2. To a programmer, the structure of a contract reveals familiar ideas. The preamble is a high-level comment block that may declare assertions. The definitions section declares variables and constants. The conditions precedent define, well, preconditions. The main clauses describe the happy path. The breach/damages clauses handle exceptions. The term clause defines a timeout. And so on.
  3. Few contracts use basic structured programming idioms. Most complex contracts read like spaghetti codeobject/machine code whose control flow jumps all over the place, from one clause reference to another.
  4. Some contracts are (inadvertently or deliberately) obfuscated.
  5. Imprecisions abound. Bugs result.
  6. The idea of drafting agreements in a high-level language is not new: in many situations, parties negotiate a term sheet; once agreement is reached, they hand it to a lawyer to expand into definitive documentation, which the parties sign without reading; the long-form version is only read when it is being executed in the context of conflict resolution.
  7. If a contract could be written with the rigor of a software program, it would be amenable to formal methods and other value-adds, like graphing and scenario visualization.
  8. A Legalese contract–one written in a high-level language–could be compiled to a natural language. Obviously, the situation calls for a compiler, perhaps paired with a domain-specific language.
  9. Such a compiler would produce natural language contracts that were backward-compatible with the legacy industry. Such backward-compatibility is valuable for lawyers, judges, and laypeople who aren’t able to read the high-level DSL.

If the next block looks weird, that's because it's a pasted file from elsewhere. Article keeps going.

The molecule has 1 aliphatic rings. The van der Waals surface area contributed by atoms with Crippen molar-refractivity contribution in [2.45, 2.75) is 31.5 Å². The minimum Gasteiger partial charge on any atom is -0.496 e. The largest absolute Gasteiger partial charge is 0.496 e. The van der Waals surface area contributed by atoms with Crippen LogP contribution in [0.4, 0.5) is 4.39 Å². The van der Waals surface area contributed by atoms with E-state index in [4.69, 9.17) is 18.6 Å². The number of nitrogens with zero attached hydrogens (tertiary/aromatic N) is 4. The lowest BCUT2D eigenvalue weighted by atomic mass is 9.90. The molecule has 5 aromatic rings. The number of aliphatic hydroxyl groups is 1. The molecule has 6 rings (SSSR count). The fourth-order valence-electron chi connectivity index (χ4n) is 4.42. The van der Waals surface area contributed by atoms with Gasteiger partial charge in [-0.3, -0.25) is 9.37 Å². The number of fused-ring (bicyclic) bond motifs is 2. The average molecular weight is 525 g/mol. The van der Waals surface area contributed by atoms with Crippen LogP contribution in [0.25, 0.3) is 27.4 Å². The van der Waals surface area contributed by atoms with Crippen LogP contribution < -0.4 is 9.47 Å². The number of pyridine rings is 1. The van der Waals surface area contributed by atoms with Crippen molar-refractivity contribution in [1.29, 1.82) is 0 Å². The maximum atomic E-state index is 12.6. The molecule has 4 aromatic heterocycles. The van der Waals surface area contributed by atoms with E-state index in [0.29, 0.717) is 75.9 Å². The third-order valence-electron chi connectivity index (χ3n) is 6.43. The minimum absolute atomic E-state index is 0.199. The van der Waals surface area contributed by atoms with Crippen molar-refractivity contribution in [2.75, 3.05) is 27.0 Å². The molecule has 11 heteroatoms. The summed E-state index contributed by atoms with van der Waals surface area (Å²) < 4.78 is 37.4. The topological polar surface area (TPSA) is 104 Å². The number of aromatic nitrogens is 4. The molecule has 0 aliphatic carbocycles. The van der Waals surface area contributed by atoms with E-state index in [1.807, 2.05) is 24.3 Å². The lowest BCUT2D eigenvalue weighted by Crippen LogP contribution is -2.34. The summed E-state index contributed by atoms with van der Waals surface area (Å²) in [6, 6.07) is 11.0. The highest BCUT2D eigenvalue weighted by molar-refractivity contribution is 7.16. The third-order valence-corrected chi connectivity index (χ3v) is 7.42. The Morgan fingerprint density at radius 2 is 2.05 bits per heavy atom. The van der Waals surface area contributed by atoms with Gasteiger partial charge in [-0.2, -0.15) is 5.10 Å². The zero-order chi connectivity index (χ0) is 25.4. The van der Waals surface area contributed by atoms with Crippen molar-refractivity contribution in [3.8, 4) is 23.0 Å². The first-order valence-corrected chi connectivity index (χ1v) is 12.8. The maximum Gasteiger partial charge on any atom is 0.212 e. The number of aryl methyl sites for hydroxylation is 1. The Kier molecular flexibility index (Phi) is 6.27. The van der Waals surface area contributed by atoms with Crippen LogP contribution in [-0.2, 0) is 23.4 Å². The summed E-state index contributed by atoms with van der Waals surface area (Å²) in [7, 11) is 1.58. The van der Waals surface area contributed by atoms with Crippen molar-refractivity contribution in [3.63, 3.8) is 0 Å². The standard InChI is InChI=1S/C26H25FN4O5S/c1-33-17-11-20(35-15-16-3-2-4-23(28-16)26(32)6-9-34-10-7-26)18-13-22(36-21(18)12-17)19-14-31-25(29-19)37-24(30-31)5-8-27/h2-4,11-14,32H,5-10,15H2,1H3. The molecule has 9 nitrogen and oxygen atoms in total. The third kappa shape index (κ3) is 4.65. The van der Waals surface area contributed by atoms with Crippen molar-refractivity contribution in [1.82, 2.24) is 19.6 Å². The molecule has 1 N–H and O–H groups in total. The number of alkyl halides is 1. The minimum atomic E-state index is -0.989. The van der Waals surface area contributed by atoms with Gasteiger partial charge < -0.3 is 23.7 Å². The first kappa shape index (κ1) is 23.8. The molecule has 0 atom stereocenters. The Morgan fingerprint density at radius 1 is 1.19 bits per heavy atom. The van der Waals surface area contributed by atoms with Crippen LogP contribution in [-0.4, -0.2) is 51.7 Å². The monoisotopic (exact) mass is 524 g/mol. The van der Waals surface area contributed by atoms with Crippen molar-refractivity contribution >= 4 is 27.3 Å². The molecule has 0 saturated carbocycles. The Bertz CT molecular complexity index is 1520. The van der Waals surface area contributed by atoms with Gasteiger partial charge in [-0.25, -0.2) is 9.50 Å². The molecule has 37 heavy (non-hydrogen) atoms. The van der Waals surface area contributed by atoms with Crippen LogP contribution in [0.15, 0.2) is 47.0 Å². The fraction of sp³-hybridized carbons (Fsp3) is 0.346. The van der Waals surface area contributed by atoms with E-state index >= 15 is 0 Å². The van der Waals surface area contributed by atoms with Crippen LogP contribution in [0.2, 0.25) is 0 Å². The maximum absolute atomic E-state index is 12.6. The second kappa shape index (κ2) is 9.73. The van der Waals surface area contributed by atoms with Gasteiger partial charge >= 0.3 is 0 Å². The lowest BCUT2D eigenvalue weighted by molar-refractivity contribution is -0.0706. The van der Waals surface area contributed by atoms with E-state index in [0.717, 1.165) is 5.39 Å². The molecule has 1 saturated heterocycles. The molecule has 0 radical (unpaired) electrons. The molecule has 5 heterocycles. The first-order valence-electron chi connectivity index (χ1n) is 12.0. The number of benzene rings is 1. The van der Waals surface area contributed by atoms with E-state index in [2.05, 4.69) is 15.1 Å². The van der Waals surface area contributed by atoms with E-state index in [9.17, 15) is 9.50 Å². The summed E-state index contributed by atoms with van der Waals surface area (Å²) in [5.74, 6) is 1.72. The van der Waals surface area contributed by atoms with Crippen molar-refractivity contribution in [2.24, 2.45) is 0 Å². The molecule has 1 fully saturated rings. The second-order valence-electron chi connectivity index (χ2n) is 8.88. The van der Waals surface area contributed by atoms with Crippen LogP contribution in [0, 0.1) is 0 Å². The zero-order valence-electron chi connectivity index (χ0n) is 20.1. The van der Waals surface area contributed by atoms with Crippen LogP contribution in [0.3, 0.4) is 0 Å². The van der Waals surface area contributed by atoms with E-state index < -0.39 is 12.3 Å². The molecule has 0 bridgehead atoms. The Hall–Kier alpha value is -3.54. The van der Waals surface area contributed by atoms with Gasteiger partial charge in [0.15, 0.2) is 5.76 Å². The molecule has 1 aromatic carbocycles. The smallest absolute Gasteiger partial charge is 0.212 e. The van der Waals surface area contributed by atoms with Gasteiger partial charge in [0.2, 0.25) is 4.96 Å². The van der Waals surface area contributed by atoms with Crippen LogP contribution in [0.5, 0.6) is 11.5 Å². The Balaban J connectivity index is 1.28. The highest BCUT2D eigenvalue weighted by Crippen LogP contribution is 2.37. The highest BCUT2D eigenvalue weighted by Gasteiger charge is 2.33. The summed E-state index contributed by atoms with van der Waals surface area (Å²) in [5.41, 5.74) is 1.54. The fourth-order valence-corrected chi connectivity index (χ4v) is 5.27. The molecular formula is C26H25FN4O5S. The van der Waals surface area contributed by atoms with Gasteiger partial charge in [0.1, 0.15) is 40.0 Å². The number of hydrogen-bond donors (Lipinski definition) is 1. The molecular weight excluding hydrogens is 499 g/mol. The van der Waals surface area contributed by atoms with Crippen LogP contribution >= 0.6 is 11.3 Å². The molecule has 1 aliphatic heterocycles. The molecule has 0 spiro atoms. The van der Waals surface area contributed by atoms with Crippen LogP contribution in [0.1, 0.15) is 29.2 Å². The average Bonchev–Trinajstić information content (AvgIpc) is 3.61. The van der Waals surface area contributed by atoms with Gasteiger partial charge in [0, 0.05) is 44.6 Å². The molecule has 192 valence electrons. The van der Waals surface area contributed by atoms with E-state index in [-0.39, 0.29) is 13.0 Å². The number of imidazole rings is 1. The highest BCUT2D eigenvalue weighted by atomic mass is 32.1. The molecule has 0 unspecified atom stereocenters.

10. A Legalese contract could be compiled to multiple natural languages. Each version would be provably identical. This would be valuable in multilingual environments.
  11. A Legalese contract could be forward-compatible with the newfangled gewgaws coming down the pike, like Ethereum.
  12. Whenever you talk about semantics, ontologies come up. See Olog, LKIF, and FIBO

Modeling Social Practice

What if lawyers started working more like programmers?

Software engineering teams often need to integrate new team members, fix bugs, and refactor existing code, which are all tasks that require a deep understanding of code written by others who are often no longer available to provide support or clarification. These requirements suggest that the tools used by software engineers to track progress, monitor potential vulnerabilities, or simply gain an understanding of an existing software codebase may be useful for serving the same functions when applied to legal code.
  1. Opensource dynamics might lead to the development of reusable, public, clause libraries, published under an MIT, BSD, GPL, or CC license.
  2. Legal templates and precedents might end up on Github.
  3. End-users might bypass the priesthood of lawyers, and draft their own contracts.
  4. Corporate secretaries could go the way of the switchboard operator or tax preparer.
  5. Confidence in the codebase could arise from the bazaar model of contract development (“given enough eyeballs, all bugs are shallow”), from reputation systems, and other transparent, crowd-sourced mechanisms.

See Also

Modeling Regulations

  1. As the richly interpretable saying goes, “Law is Code”. (MIT 1, MIT 2) and, conversely, Code is Law.
  2. Legislative and regulatory constraints may be modeled using a declarative language.
  3. Contracts and execution relations may be automatically produced as satisfactions of constraints.
  4. Oracle Policy Automation does this commercially. Carl Malamud and Thomas Bruce might argue that this should be done in an open way.
  5. Xcential’s LegisPro helps legislators get their words out in XML.

Modeling Performance

Formal Verification of Smart Contracts

Formal methods and languages like Agda, Idris, Why3, and CoQ, not to mention specification languages like Z, hold much promise.

On the spectrum of software reliability, smart contracts ought to live near-mission-critical or life-critical software – cryptosystems, human-crewed spacecraft, hospital equipment. Today, they’re closer to enterprise web-apps.

The need for formal systems is dawning on r/ethereum:

Papers include:

Startups include:

Legalese wants to apply the same ideas to legacy-compatible contracts – even those that do not live on the blockchain.

Now what?

The research continues, under the umbrella of projects like MIREL.

Built on all this research is the LegalTech Industry Today.